Table of contents

States of Java’s thread

  1. New state

    When we create a new thread by calling new Thread(Runnable task), this thread is in the New state. It has not been run yet. It has not executed its task yet.

  2. Runnable state

    Once we call the start() method on this thread, the thread is set in the Runnable state. It means that the thread scheduler is free to give a time slice of the CPU to the thread, so that this thread can execute its task.

  3. Terminated state

    Once the task is completed, this thread enters the Terminated state, in which the thread scheduler knows that the thread should not be run anymore.

  4. Blocked state

    When a thread is blocked at the entrance of a synchronized block because the key of the lock object is not available, it is in a Blocked state and the thread scheduler will not try to awake this thread as long as the key is not available.

    This is very common state in which threads can be put.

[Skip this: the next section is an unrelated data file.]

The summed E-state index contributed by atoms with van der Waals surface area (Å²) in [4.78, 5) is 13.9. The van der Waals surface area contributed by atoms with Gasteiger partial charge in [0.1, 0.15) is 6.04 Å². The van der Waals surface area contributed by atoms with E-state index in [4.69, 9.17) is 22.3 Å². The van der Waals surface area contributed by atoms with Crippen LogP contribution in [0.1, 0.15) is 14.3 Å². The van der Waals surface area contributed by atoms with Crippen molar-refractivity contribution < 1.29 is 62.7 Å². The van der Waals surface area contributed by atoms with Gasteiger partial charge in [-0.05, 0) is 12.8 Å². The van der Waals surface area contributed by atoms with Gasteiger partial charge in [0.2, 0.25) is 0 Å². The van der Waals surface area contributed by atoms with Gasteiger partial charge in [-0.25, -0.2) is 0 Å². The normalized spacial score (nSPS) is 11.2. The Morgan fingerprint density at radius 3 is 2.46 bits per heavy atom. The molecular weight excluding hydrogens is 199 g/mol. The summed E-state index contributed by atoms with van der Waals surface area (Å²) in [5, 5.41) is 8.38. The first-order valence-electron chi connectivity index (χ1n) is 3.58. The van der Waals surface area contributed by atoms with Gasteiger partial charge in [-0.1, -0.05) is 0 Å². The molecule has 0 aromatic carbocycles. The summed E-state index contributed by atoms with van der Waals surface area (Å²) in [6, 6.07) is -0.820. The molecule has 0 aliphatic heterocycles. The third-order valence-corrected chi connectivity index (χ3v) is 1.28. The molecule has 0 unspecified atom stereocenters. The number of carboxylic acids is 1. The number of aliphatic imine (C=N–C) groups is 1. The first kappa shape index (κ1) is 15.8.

5. Waiting state

    This is a state in which the thread is put once the wait() method has been called. In this case, the thread is parked in the wait list and can be awakened only by a notify() call.

  6. Timed_Waiting state

    In fact, the wait() method can take a time out, which is a time out expressed in miliseconds. At the end of its time out, the thread will be automatically modified by the system and in this case, this thread will be awakened without calling the notify() method on the right object. So in that case, the thread will be put in a Timed_Waiting state. It is the same state as the one thread is put when we call the sleep() method on a given thread.

    So the thread can go from the Runnable state to one of those three states such as Blocked, Waiting, Timed_Waiting state and can go back to the Runnable state depending on the actions taken on the system.

Source code

  • Be aware of the life cycle and state of thread in java makes us easy to understand how synchronized block, lock framework such as ReentrantLock works.

Wrapping up